§ 45. Mr. ELLIS DAVIES
asked the Prime Minister whether his attention has 1190 been called to the fact that, in course of the argument on the Zadig case, the Attorney-General claimed that naturalborn British subjects could be interned without trial under the Regulations made under the Defence of the Realm Act; and whether, if the statement made by the Attorney-General represents the view of the Cabinet, he can see his way to afford the House of Commons an opportunity of discussing the advisability or otherwise of vesting such powers in the Executive?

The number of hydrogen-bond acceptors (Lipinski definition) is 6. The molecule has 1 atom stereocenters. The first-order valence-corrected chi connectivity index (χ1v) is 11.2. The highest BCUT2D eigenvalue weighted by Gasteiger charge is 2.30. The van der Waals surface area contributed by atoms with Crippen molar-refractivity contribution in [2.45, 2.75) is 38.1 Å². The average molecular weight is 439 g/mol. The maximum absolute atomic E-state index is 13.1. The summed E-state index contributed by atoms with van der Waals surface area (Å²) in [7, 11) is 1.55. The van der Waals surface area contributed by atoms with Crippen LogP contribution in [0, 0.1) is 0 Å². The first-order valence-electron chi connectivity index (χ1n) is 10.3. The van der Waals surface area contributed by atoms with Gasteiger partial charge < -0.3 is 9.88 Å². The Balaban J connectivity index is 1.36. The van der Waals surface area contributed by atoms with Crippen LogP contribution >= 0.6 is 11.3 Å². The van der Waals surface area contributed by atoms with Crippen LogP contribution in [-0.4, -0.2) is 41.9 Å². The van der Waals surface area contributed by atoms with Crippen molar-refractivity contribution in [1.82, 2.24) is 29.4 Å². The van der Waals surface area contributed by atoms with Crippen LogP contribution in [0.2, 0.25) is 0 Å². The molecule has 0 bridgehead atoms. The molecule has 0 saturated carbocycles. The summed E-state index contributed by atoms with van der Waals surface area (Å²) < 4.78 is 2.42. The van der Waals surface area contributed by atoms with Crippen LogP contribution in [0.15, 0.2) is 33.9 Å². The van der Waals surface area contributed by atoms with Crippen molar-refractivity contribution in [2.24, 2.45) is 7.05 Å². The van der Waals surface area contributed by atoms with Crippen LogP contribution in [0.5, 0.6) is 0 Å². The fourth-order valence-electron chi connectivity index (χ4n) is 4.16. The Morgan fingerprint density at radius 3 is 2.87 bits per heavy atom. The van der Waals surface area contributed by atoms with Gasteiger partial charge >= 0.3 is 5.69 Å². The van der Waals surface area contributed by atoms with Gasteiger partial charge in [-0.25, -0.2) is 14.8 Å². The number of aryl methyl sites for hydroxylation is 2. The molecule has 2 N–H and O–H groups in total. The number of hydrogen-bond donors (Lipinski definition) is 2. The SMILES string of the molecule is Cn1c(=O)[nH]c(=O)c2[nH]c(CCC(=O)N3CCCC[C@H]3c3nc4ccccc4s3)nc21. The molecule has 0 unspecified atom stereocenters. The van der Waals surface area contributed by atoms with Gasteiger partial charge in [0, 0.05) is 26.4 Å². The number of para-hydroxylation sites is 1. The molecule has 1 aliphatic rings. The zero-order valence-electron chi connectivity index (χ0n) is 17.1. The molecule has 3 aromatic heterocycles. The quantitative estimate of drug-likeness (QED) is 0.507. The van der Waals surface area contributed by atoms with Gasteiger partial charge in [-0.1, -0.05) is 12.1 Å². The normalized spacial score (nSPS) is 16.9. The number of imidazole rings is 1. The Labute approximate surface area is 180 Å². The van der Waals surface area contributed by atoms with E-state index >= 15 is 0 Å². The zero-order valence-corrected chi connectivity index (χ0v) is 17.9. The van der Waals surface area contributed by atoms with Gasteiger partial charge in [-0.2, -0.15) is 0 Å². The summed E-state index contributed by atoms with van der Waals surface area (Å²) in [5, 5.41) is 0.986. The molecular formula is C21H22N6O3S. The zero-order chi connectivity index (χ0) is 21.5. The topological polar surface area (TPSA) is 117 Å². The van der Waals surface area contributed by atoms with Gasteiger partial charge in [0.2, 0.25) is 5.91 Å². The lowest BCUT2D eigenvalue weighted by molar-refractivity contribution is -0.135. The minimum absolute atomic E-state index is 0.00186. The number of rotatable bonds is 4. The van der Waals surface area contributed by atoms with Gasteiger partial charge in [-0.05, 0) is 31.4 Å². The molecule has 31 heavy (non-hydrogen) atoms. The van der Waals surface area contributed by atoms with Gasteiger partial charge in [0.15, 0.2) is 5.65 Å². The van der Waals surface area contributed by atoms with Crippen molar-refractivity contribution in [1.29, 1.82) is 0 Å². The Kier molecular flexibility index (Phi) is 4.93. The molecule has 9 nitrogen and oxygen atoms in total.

§ Mr. LLOYD GEORGE (for the Prime Minister)
The Attorney-General did not make the claim in the language or the sense suggested in the question. The Attorney-General claimed, as is the fact, that natural-born British subjects can be interned "if they have a hostile origin or associations," and not otherwise. I believe the case is under appeal, and I do not think it desirable that the question should be discussed in this House till the appeal has been decided.
§ Mr. LLOYD GEORGE
That I cannot say. The Attorney-General states that that is the position which he maintained in argument.
§ Mr. DAVIES
Did not the Lord Chief Justice expressly say that the question was not the validity of that regulation, but the power of the Executive to make the regulation, and that was the decision?